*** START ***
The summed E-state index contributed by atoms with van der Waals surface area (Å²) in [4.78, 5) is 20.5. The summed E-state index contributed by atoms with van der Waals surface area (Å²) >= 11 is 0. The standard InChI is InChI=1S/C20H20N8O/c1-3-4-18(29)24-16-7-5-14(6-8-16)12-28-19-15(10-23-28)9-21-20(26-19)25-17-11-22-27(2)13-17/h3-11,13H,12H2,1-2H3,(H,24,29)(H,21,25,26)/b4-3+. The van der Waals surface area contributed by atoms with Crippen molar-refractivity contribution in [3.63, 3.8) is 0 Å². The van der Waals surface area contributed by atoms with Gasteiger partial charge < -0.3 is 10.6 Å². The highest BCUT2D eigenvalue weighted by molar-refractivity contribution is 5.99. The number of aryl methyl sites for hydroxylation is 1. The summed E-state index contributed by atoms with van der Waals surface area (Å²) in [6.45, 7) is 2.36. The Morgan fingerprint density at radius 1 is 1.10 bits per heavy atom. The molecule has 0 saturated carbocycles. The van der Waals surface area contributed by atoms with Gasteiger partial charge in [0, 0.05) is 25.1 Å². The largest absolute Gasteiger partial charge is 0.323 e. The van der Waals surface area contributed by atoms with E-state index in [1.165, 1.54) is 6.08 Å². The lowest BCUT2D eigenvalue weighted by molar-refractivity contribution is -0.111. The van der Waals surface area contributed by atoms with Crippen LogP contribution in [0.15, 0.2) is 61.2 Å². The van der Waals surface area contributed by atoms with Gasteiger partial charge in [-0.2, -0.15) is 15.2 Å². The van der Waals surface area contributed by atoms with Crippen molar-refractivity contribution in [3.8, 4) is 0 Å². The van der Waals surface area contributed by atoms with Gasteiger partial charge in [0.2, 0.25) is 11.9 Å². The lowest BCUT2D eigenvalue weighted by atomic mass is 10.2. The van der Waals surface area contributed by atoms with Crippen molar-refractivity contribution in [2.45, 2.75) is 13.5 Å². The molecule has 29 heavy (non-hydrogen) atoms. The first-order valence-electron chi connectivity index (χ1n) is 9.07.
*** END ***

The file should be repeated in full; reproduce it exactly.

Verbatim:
The summed E-state index contributed by atoms with van der Waals surface area (Å²) in [4.78, 5) is 20.5. The summed E-state index contributed by atoms with van der Waals surface area (Å²) >= 11 is 0. The standard InChI is InChI=1S/C20H20N8O/c1-3-4-18(29)24-16-7-5-14(6-8-16)12-28-19-15(10-23-28)9-21-20(26-19)25-17-11-22-27(2)13-17/h3-11,13H,12H2,1-2H3,(H,24,29)(H,21,25,26)/b4-3+. The van der Waals surface area contributed by atoms with Crippen molar-refractivity contribution in [3.63, 3.8) is 0 Å². The van der Waals surface area contributed by atoms with Gasteiger partial charge < -0.3 is 10.6 Å². The highest BCUT2D eigenvalue weighted by molar-refractivity contribution is 5.99. The number of aryl methyl sites for hydroxylation is 1. The summed E-state index contributed by atoms with van der Waals surface area (Å²) in [6.45, 7) is 2.36. The Morgan fingerprint density at radius 1 is 1.10 bits per heavy atom. The molecule has 0 saturated carbocycles. The van der Waals surface area contributed by atoms with Gasteiger partial charge in [0, 0.05) is 25.1 Å². The largest absolute Gasteiger partial charge is 0.323 e. The van der Waals surface area contributed by atoms with E-state index in [1.165, 1.54) is 6.08 Å². The lowest BCUT2D eigenvalue weighted by molar-refractivity contribution is -0.111. The van der Waals surface area contributed by atoms with Crippen LogP contribution in [0.15, 0.2) is 61.2 Å². The van der Waals surface area contributed by atoms with Gasteiger partial charge in [-0.2, -0.15) is 15.2 Å². The van der Waals surface area contributed by atoms with Crippen molar-refractivity contribution in [3.8, 4) is 0 Å². The van der Waals surface area contributed by atoms with Gasteiger partial charge in [0.2, 0.25) is 11.9 Å². The lowest BCUT2D eigenvalue weighted by atomic mass is 10.2. The van der Waals surface area contributed by atoms with Crippen molar-refractivity contribution in [2.45, 2.75) is 13.5 Å². The molecule has 29 heavy (non-hydrogen) atoms. The first-order valence-electron chi connectivity index (χ1n) is 9.07.